“Arthritis” is an umbrella term that actually encompasses a wide variety of conditions related to joint pain or joint disease. In fact, there are more than a hundred different types of arthritis, and the condition can be mild, moderate, or severe. Common arthritis symptoms include joint pain and stiffness, swelling, and impaired mobility and flexibility. While arthritis can affect anyone—regardless of age or gender—it is more common among women and tends to affect people more as they age.
Some common categories of arthritis include:
- Degenerative arthritis: This occurs when cartilage—the protective cushioning between joints—wears away over time, causing bone to rub against bone. Osteoarthritis is the most common type of degenerative arthritis.
- Inflammatory arthritis: This occurs when a misdirected inflammatory response attacks the joints. Examples of inflammatory arthritis include rheumatoid arthritis and psoriatic arthritis.
- Infectious arthritis: This occurs when bacteria, viruses, or fungi enter the body and cause infection and/or inflammation, which may affect the joints. This can happen with blood infections like hepatitis C, sexually transmitted diseases like chlamydia and gonorrhea, and food poisoning or contamination via salmonella or shigella.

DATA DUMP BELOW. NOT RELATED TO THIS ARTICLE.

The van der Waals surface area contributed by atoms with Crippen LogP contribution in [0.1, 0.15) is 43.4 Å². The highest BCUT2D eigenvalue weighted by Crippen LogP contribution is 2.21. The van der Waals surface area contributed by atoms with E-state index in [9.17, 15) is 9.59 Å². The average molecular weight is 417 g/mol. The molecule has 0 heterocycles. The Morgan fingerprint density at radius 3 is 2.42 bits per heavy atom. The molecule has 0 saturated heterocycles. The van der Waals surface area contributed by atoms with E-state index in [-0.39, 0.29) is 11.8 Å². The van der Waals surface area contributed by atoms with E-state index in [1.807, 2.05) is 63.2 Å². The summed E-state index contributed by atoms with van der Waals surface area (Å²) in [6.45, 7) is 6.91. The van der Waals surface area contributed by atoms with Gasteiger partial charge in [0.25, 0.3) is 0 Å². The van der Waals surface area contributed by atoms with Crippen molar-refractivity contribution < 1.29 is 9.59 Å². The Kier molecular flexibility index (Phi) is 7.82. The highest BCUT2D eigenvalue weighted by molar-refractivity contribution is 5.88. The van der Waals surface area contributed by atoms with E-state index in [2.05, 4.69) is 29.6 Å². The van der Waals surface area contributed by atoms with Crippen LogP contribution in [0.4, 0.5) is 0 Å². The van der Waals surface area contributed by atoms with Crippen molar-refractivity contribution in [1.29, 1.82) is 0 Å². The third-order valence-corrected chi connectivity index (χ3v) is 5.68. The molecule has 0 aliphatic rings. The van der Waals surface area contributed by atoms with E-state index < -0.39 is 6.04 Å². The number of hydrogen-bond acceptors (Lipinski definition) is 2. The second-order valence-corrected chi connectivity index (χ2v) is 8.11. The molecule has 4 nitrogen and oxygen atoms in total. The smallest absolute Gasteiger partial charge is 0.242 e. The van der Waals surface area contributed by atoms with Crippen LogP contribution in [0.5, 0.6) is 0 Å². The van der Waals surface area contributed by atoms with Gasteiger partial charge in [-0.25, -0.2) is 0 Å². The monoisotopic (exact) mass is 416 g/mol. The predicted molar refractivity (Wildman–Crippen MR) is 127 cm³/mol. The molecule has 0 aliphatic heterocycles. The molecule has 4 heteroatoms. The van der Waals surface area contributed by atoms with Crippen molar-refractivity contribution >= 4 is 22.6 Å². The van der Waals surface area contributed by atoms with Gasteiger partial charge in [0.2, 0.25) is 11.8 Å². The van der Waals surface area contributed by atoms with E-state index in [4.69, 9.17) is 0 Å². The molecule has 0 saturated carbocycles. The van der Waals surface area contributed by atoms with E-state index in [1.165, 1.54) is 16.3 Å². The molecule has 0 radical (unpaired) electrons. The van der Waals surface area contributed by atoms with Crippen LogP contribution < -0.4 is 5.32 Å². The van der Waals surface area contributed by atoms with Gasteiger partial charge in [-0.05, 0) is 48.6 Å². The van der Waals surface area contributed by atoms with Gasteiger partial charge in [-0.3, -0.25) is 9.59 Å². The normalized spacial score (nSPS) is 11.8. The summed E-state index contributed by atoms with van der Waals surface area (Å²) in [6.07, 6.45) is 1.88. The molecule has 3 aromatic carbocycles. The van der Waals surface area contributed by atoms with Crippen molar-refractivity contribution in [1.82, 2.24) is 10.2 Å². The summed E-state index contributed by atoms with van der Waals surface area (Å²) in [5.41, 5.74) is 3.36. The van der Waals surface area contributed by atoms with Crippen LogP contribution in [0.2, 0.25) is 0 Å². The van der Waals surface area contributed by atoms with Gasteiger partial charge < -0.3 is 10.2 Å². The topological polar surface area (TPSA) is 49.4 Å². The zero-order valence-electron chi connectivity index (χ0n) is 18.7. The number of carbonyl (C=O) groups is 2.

- Metabolic arthritis: This occurs when there’s a build-up of uric acid, a substance formed as the body processes purines. The build-up forms sharp crystals in the joint, which then cause a sudden type of pain known as gout.
A physical therapist can help those suffering from arthritis improve mobility and function in the affected joint(s), increase strength and stability in the supporting tissues and structures surrounding the joint(s), and improve/maintain the function necessary to perform activities of daily living over the long term.
To do so, the therapist will work with the patient to design a care plan focused on improving joint health—that is, reducing pain and inflammation, addressing areas of weakness and instability, and increasing flexibility and range of motion. This plan will involve a variety of passive modalities—like massage and ultrasound—as well as active exercises. In fact, the therapist will create a home exercise program designed to support care continuity and expedite progress outside of the clinic.
Additionally, the therapist may:
- Assess posture, gait, and body mechanics and make recommendations based on abnormalities and deficiencies;
- Recommend assistive devices and educate the patient on proper use of the device;
- Suggest other devices like braces or orthotics (and possibly even provide them); and
- Develop environmental modifications that may help take stress off of the affected joints.